Published: Wednesday, 23 July 2014 15:54
Written by Dr Shane Moon
Photo: Joe Armao
Jack Gunston was on Triple M's Hot Breakfast this week. Was a great interview by Luke, Eddie and Mick as always but while I was intrigued I was not surprised by the comments from Jack when Luke Darcy commented on the lack of goal set shot skill in the AFL with the exception of his ability. Now maybe Jack was being humble or secretive but if he was answering truthfully to the question in how he does it with "I wish I could say" this answer is not uncommon in outstanding performers.
Jack was clear in his articulation of his pre-shot routine and outlined the elements that are fundamental to his set shot goal kick. But these skills are not unique to AFL and almost every sport out there has a point where an action plan or routine must be developed to optimise performance. There are the direct observable components much like what Jack outlined - ensuring the number of steps is worked out, holding the ball right, the run up etc. However, that is only part of the performance equation.
There is an unobservable component to success - the visual - attention - motor network that is vital to his kicking success.
Visual - motor skill acquisition is something our brains are hard-wired to do and do it pretty well. Think about babies learning to crawl only to learn to stand and then to walk. We commence visual - motor skill acquisition from an early age. In the sporting world this learning is critical for success. It is being painfully proclaimed around the globe that you need at least 10,000 hours of deliberate practice to become proficient in a skill. Well for some skills yes, I would agree, but when it comes to visual - motor skills this time demand may not be as accurate as you might think.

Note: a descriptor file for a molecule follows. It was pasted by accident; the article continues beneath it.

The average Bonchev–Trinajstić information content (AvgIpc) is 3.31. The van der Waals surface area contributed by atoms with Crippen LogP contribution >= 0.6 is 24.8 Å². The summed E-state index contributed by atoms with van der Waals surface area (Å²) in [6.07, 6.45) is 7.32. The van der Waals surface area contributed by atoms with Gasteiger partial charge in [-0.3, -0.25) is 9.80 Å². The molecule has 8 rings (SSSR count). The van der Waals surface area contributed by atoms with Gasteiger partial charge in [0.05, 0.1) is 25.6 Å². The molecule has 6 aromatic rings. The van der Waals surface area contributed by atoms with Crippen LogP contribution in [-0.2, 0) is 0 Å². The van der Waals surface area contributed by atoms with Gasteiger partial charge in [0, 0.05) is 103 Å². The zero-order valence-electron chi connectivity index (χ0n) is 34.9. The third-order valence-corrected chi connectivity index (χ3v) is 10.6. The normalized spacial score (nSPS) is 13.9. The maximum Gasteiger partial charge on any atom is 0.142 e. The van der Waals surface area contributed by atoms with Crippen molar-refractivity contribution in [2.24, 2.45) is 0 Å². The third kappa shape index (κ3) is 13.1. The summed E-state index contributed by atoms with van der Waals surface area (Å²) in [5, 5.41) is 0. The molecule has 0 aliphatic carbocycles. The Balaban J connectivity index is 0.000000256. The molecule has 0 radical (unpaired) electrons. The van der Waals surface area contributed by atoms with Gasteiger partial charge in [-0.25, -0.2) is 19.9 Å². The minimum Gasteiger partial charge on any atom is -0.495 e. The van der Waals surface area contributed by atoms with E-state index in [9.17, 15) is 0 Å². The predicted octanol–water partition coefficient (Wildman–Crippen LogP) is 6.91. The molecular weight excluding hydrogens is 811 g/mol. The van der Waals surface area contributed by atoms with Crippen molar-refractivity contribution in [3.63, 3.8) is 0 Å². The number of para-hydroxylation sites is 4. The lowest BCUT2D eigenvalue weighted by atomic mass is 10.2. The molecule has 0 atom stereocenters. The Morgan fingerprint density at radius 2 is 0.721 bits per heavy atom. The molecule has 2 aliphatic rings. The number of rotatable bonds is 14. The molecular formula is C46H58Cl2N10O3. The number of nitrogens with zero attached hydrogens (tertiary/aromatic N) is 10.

It takes a long time to learn a skill often because there has been little opportunity to see what the athlete is doing from their own perspective. In Jack's case, I would predict he has perfected his visual - attention system combined with his pre - shot routine such that there is a clear neuro-visual imprint of the target before he gets set; his routine focuses his attention, calms the nerves, blocks out distractions and away he goes. It is that neuro-visual imprint of the target that is what locks into play his motor guidance system to kick the ball at goal.
Many top athletes develop this ability over time, often a long time of trial and error but it doesn't have to be that way. By using state of the art eye tracking technology, athletes can capture exactly what they and their most proficient counterparts are doing from a visual - motor perspective. They can then compare their own actions and adjust to improve dramatically. As soon as they start practicing the 'right' actions lead by the 'right' neuro-visual markers the imprint forms very quickly. It is quick because when their is successful outcomes the brain encodes the success and remembers it for next time.
As a general rule of thumb it usally takes a 5 positive outcomes to over ride 1 negative outcome. Wouldn't you want to ensure you are having the most positive outcomes consistently? Check out Eye Pro+ or give Inner Truth Sport a call and we will make it happen for you.
The Interview Segment with Jack Gunston.